Video clip of Jen Nesbit from Including SamuelWhy do we do it? – providing services (who gets them , who doesn’t), communication for professionals, special programs based on labels (deaf school, autism waiver)
Developmental approach involves looking at typical development. Statistics tell us what is normal and typical development. Ex: the average 12 month old says 1-2 words and walks independently. Based on data and observations of a large sample of 12 month olds. BEHAVIOR BASEDCultural: here, cultural values define what is typical and normal. People are considered different when they do something that is frowned upon by the rest of their society, according of the majority. VALUE BASEDSelf-labeling: this has to do with how we see ourselves instead of how others see us. So, someone may be labeled by their culture or society but refuse to accept that label as true. Ex: thomas Edison labeled as intellectually disabled, but he understood that he was an individual thinker. Ignored label given to him by others. SELF-PERCEPTION BASEDExample of Thomas Edison rejecting label of being intellectually disabled. All of these approaches influence the effects of being labeled
Important!!Gen ed teachers are providers on the IEP, so this applies to you!Individualized: continuous planning, assessment, adjustment of curriculum and instructional methods to meet student’s needs, even as those needs change. Intensive Instruction: matching instruction to student ability, providing and then fading of prompts and cues, giving concrete feedback regarding task performance, requiring high rates of response from the studentCan be group or 1-1, but must be done over timeLife skills: will cover more in depth later in course, Explicit is more structured and teacher-directedLife skills support the student in school, work, and community
Ch1 and 2
CHAPTER 1 •UNDERSTANDING EXCEPTIONALITIES IN THE 21STCENTURY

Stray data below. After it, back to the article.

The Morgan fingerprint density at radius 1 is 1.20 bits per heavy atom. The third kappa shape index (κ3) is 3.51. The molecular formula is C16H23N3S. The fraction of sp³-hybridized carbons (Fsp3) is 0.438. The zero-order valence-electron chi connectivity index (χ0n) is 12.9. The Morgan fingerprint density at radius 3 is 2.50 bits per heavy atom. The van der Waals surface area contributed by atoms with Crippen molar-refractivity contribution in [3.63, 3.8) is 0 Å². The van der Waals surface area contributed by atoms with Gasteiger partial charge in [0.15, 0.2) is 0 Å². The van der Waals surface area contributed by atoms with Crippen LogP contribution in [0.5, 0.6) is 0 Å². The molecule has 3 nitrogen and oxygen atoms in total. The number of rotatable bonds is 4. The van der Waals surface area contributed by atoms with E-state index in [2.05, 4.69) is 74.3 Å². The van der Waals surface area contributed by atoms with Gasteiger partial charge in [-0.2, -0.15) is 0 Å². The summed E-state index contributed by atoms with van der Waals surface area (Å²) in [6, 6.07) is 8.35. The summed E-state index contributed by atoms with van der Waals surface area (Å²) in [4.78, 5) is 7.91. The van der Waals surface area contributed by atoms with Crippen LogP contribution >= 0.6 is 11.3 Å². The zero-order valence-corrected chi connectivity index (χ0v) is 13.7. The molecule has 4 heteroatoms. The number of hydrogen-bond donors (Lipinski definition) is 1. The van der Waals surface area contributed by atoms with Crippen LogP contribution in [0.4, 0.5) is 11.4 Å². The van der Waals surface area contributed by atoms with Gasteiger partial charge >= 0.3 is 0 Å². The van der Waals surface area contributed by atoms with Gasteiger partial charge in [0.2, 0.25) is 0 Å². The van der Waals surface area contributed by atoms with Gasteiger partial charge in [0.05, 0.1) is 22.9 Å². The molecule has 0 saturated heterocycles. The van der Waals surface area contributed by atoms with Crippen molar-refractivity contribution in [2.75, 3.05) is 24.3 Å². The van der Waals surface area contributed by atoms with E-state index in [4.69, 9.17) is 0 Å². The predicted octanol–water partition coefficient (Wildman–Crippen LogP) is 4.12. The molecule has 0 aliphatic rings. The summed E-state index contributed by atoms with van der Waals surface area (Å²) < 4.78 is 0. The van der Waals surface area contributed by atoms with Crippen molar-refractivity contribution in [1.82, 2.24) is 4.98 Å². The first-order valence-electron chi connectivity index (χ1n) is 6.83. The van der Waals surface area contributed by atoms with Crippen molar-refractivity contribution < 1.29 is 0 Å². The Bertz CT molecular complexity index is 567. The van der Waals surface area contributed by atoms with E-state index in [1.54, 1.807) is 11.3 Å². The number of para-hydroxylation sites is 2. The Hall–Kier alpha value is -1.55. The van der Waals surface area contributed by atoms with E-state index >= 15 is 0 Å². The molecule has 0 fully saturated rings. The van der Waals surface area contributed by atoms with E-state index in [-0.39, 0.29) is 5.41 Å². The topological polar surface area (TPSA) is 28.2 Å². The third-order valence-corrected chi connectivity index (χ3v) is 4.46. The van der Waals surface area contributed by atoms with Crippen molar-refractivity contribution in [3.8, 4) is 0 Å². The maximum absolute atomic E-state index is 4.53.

HISTORICAL PERSPECTIVES ON DISABILITY 1970’s: decade of revolution 20th century contradictions: better treatment vs. more negative Infanticide, social view Slavery, Abuse, Abandonment
HISTORICAL PERSPECTIVES ON DISABILITY Twentieth century marked by contradictions Parental Involvement Sparked legislative action
NOTABLE LEGISLATION & CASES All of this led up to…
THE AMERICANS WITH DISABILITIES ACT (ADA) Signed in 1990 “No otherwise qualified person with a disability…shall, solely on the basis of disability, be denied access to, or the benefits of, or be subjected to discrimination under any program or activity provided by any entity/institution that receives federal financial assistance.”
THE ADA DEFINITION OF DISABILITY Having a physical or mental impairment that substantially limits himor her in some major life activity, and having experienced discrimination resulting from this physical or mental impairment
INTENT OF THE ADA The intent of ADA is to create a “fair and level playing field” for all eligible persons with disabilities. To do so the law specifies that reasonable accommodations need to be made that take into account each person’s need resulting from his or her disabilities.